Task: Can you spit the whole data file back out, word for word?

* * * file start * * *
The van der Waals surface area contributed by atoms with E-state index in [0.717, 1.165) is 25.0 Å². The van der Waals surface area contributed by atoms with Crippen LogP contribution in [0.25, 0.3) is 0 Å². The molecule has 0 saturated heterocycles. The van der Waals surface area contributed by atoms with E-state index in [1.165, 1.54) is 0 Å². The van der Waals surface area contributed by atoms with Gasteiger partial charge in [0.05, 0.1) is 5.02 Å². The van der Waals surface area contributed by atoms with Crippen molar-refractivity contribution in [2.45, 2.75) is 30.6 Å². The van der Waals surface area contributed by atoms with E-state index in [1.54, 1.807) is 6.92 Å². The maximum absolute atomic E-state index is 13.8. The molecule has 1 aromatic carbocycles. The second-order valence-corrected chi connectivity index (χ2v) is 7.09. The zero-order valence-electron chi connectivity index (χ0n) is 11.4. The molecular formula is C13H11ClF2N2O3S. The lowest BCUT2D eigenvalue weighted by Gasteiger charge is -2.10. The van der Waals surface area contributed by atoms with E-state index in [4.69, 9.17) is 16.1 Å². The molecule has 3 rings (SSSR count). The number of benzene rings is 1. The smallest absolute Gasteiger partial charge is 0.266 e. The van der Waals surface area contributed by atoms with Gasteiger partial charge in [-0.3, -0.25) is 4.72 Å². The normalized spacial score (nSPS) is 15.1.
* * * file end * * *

The van der Waals surface area contributed by atoms with E-state index in [0.717, 1.165) is 25.0 Å². The van der Waals surface area contributed by atoms with Crippen LogP contribution in [0.25, 0.3) is 0 Å². The molecule has 0 saturated heterocycles. The van der Waals surface area contributed by atoms with E-state index in [1.165, 1.54) is 0 Å². The van der Waals surface area contributed by atoms with Gasteiger partial charge in [0.05, 0.1) is 5.02 Å². The van der Waals surface area contributed by atoms with Crippen molar-refractivity contribution in [2.45, 2.75) is 30.6 Å². The van der Waals surface area contributed by atoms with E-state index in [1.54, 1.807) is 6.92 Å². The maximum absolute atomic E-state index is 13.8. The molecule has 1 aromatic carbocycles. The second-order valence-corrected chi connectivity index (χ2v) is 7.09. The zero-order valence-electron chi connectivity index (χ0n) is 11.4. The molecular formula is C13H11ClF2N2O3S. The lowest BCUT2D eigenvalue weighted by Gasteiger charge is -2.10. The van der Waals surface area contributed by atoms with E-state index in [4.69, 9.17) is 16.1 Å². The molecule has 3 rings (SSSR count). The number of benzene rings is 1. The smallest absolute Gasteiger partial charge is 0.266 e. The van der Waals surface area contributed by atoms with Gasteiger partial charge in [-0.3, -0.25) is 4.72 Å². The normalized spacial score (nSPS) is 15.1.